Ottessa Moshfegh Celebrates the Weird in ‘My Year of Rest and Relaxation’

An exploration of grief and self-preservation

My Year of Rest and Relaxation Ottessa Moshfegh Book Review
My Year of Rest and Relaxation Book Cover My Year of Rest and Relaxation
Ottessa Moshfegh
Adult Fiction
Penguin Random House
July 10, 2018
Hardcover
304

Entertainment Weekly’s #1 Book of 2018

A New York Times Notable Book and Times Critics' Top Books of 2018

The New York Times bestseller.

From one of our boldest, most celebrated new literary voices, a novel about a young woman's efforts to duck the ills of the world by embarking on an extended hibernation with the help of one of the worst psychiatrists in the annals of literature and the battery of medicines she prescribes.

Our narrator should be happy, shouldn't she? She's young, thin, pretty, a recent Columbia graduate, works an easy job at a hip art gallery, lives in an apartment on the Upper East Side of Manhattan paid for, like the rest of her needs, by her inheritance. But there is a dark and vacuous hole in her heart, and it isn't just the loss of her parents, or the way her Wall Street boyfriend treats her, or her sadomasochistic relationship with her best friend, Reva. It's the year 2000 in a city aglitter with wealth and possibility; what could be so terribly wrong?

My Year of Rest and Relaxation is a powerful answer to that question. Through the story of a year spent under the influence of a truly mad combination of drugs designed to heal our heroine from her alienation from this world, Moshfegh shows us how reasonable, even necessary, alienation can be. Both tender and blackly funny, merciless and compassionate, it is a showcase for the gifts of one of our major writers working at the height of her powers.

Named a Best Book of the Year by:
The Washington Post, Time, NPR, Amazon,Vice, Bustle, The New York Times, The Guardian, Kirkus Reviews, Entertainment Weekly, The AV Club, & Audible

Ottessa Moshfesh has distinguished herself as one of the most accomplished writers of this century. Her novel Eileen and the short story collection Homesick for Another World showcase her natural affinity for the weird. Moshfegh’s latest novel, My Year of Rest and Relaxation, is no exception.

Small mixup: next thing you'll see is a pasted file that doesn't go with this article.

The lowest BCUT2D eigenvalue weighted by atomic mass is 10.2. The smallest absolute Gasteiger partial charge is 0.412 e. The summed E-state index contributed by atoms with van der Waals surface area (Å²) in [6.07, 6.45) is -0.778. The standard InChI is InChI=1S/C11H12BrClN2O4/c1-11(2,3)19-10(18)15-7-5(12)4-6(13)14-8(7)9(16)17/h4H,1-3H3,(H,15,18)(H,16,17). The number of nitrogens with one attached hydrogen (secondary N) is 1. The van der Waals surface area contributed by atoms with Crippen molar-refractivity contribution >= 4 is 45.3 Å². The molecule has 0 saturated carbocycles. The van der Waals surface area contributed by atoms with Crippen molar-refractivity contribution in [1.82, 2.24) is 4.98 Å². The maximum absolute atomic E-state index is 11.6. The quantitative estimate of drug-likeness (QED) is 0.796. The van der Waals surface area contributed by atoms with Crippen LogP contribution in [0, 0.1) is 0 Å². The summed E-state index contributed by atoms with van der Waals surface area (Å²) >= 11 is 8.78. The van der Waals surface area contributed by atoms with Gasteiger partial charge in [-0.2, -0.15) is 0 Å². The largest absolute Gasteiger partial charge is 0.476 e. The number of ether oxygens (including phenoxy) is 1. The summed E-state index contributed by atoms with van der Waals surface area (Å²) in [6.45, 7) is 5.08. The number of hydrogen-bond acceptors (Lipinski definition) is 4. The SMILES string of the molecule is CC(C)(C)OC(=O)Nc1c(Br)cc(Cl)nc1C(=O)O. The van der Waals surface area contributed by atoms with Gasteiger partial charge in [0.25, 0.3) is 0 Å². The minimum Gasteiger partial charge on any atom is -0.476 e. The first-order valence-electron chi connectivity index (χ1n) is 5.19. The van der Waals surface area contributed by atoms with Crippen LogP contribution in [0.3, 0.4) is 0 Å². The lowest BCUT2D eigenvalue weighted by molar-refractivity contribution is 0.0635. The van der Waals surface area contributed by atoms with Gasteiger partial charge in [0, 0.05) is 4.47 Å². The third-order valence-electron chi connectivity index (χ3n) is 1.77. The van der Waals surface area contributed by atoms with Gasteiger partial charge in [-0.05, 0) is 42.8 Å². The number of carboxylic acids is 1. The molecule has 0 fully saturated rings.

The story is told through an unnamed narrator who we learn is a beautiful, wealthy young woman, orphaned several years prior to the events of the book. She has all the fixings of a comfortable life among the Manhattan milieu of which she’s a part, but in reality, she has only one goal: to sleep for one year. More than sleep, she wants to completely shut off all conscious thought. She quits her job, squares away her finances, and prepares to remove herself from society.

After locating the worst psychiatrist known to man, she gluts herself on an impressive cocktail of psycho-pharmaceuticals to achieve her utopia of complete withdrawal. Unfortunately, the master plan isn’t quite foolproof. Reva, the narrator’s friend since college, visits regularly looking to confide in the narrator and jealously muse over the wealth and beauty she herself does not possess. The narrator observes Reva as something of a circus side-show, bearing witness to her problems while also judging her for her vacuity and resenting her presence.

As the novel progresses, the narrator realizes even the powerful drugs she consumes aren’t enough to erase certain memories and urges. She remembers the aloofness of her parents and their eventual deaths, her father’s by cancer and her mother’s by suicide. And she remembers the degrading relationship she maintained with an older man named Trevor who treated her poorly, but whom she still calls in drug-fueled blackouts. The narrator views these memories unsentimentally, though they irk her for their incessancy. She relies on the final tool in her arsenal—a drug that blacks her out for days at a time—finally putting an end to the thing in her for which she has no name: grief.

Moshfegh’s deft and humorous account of the narrator’s quest for rest and relaxation explores the ways in which we mourn and preserve ourselves in the face of immense sorrow. The misanthropic malaise evidenced in the narrator’s need for oblivion parallels our modern collective urge—the atavistic impulse—to withdraw from a society that requires our digital presence at all times. We also see the stirrings of late-capitalist criticism in the way the narrator vivisects her own entitlement, beauty, and luxury, Reva’s need for entitlement, glamour and wealth, along with society’s exploitation of art for commercial gain. In this way, Moshfegh presents the malignancy plaguing her narrator as something both personal and communal. Even if the events of the novel take place nearly twenty years ago—in the months leading up to 9/11—the themes Moshfegh expresses are strikingly relevant.

Moshfegh builds this story with her trademark wit and precision along with an unflagging sense of the hilarity in being weird.

Readers.com
Leah Rodriguez
the authorLeah Rodriguez
Contributing Writer
Reader. Writer. Cat enthusiast. Trying to put that BA in English to good use.